Central American Free Trade Agreement (cafta) has found a vehement opponent in Democratic presidential candidate John Kerry. Considering also the significant numbers of opponents throughout the signatory countries, it is least likely that cafta in its present form will ever become law. Although the agreement was signed on May 28 by representatives of the us and the five signatory countries -- Costa Rica, El Salvador, Guatemala, Honduras, Nicaragua -- in order for the accord to take effect in any of the Central American countries, it would first have to be ratified in the legislature of each and in the us Congress.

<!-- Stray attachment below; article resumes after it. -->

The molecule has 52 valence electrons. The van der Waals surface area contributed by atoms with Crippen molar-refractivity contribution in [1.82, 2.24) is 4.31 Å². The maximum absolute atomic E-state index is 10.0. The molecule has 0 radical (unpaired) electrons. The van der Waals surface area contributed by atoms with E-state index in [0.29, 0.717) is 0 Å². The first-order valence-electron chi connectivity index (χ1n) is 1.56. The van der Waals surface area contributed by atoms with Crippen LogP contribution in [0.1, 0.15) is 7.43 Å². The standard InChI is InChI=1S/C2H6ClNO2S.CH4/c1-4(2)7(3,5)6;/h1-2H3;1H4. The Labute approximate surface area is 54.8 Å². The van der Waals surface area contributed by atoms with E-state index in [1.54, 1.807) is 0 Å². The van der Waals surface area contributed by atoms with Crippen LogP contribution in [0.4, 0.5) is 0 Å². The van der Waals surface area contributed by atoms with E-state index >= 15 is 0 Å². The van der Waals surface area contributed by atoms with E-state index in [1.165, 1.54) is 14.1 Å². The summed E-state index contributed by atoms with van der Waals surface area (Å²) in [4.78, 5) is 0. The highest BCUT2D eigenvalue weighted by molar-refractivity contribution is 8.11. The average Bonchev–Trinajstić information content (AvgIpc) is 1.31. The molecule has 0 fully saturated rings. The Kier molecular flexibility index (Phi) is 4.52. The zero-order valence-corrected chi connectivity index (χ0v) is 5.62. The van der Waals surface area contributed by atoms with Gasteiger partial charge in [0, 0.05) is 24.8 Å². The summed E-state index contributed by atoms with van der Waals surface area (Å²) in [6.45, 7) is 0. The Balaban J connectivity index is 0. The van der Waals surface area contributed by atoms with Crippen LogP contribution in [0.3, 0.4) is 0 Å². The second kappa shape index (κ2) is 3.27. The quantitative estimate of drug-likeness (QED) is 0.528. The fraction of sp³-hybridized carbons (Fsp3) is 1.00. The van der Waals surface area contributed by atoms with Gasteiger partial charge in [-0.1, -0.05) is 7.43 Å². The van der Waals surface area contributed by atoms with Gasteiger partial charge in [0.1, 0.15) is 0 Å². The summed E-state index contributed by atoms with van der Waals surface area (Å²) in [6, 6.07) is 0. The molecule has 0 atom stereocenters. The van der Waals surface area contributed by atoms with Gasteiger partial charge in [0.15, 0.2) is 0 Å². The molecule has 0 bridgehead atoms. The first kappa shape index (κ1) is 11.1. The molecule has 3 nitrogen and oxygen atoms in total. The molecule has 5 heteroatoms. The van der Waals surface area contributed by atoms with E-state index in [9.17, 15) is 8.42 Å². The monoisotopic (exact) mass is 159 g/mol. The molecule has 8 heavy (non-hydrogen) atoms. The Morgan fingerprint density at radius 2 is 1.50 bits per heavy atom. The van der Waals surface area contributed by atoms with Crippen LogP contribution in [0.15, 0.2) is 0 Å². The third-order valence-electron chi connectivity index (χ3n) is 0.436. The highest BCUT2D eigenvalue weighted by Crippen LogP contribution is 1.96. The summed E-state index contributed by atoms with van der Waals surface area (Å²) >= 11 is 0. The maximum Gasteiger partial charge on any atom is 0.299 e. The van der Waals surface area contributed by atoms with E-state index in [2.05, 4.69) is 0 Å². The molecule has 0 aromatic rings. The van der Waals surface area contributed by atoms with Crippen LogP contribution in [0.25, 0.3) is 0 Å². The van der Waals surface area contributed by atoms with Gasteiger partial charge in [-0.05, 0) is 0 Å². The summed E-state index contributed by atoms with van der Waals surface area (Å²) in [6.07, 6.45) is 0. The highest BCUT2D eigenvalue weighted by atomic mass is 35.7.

The Bush administration has admitted that proponents of the cafta are far short of the requisite votes needed to pass the accord. Kerry said, if elected, he would reopen talks since he did not approve of the way the accord treated labour and the environment. Robert Zoellickus, us trade representative, dubbed Kerry's stance as "economic isolationism."
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